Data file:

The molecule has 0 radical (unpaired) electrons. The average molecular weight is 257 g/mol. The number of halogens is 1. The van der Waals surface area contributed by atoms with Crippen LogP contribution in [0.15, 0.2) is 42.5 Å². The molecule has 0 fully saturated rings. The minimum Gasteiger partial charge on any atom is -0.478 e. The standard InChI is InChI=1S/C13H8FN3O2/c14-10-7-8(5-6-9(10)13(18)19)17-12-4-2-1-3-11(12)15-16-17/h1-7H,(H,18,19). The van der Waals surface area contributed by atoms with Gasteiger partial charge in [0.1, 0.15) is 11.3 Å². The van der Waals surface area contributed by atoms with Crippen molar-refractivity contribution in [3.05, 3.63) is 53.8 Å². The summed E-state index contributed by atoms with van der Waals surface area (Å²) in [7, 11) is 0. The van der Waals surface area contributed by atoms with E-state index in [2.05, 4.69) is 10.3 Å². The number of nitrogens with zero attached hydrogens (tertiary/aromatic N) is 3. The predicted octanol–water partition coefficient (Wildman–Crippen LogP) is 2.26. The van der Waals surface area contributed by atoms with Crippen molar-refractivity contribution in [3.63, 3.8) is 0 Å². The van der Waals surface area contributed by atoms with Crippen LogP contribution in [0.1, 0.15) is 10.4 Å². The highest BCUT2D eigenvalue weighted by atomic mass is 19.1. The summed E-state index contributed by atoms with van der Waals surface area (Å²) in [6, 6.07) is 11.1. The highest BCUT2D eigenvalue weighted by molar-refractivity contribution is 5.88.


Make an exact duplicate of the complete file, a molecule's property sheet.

The molecule has 0 radical (unpaired) electrons. The average molecular weight is 257 g/mol. The number of halogens is 1. The van der Waals surface area contributed by atoms with Crippen LogP contribution in [0.15, 0.2) is 42.5 Å². The molecule has 0 fully saturated rings. The minimum Gasteiger partial charge on any atom is -0.478 e. The standard InChI is InChI=1S/C13H8FN3O2/c14-10-7-8(5-6-9(10)13(18)19)17-12-4-2-1-3-11(12)15-16-17/h1-7H,(H,18,19). The van der Waals surface area contributed by atoms with Gasteiger partial charge in [0.1, 0.15) is 11.3 Å². The van der Waals surface area contributed by atoms with Crippen molar-refractivity contribution in [3.05, 3.63) is 53.8 Å². The summed E-state index contributed by atoms with van der Waals surface area (Å²) in [7, 11) is 0. The van der Waals surface area contributed by atoms with E-state index in [2.05, 4.69) is 10.3 Å². The number of nitrogens with zero attached hydrogens (tertiary/aromatic N) is 3. The predicted octanol–water partition coefficient (Wildman–Crippen LogP) is 2.26. The van der Waals surface area contributed by atoms with Crippen molar-refractivity contribution in [3.63, 3.8) is 0 Å². The van der Waals surface area contributed by atoms with Crippen LogP contribution in [0.1, 0.15) is 10.4 Å². The highest BCUT2D eigenvalue weighted by atomic mass is 19.1. The summed E-state index contributed by atoms with van der Waals surface area (Å²) in [6, 6.07) is 11.1. The highest BCUT2D eigenvalue weighted by molar-refractivity contribution is 5.88.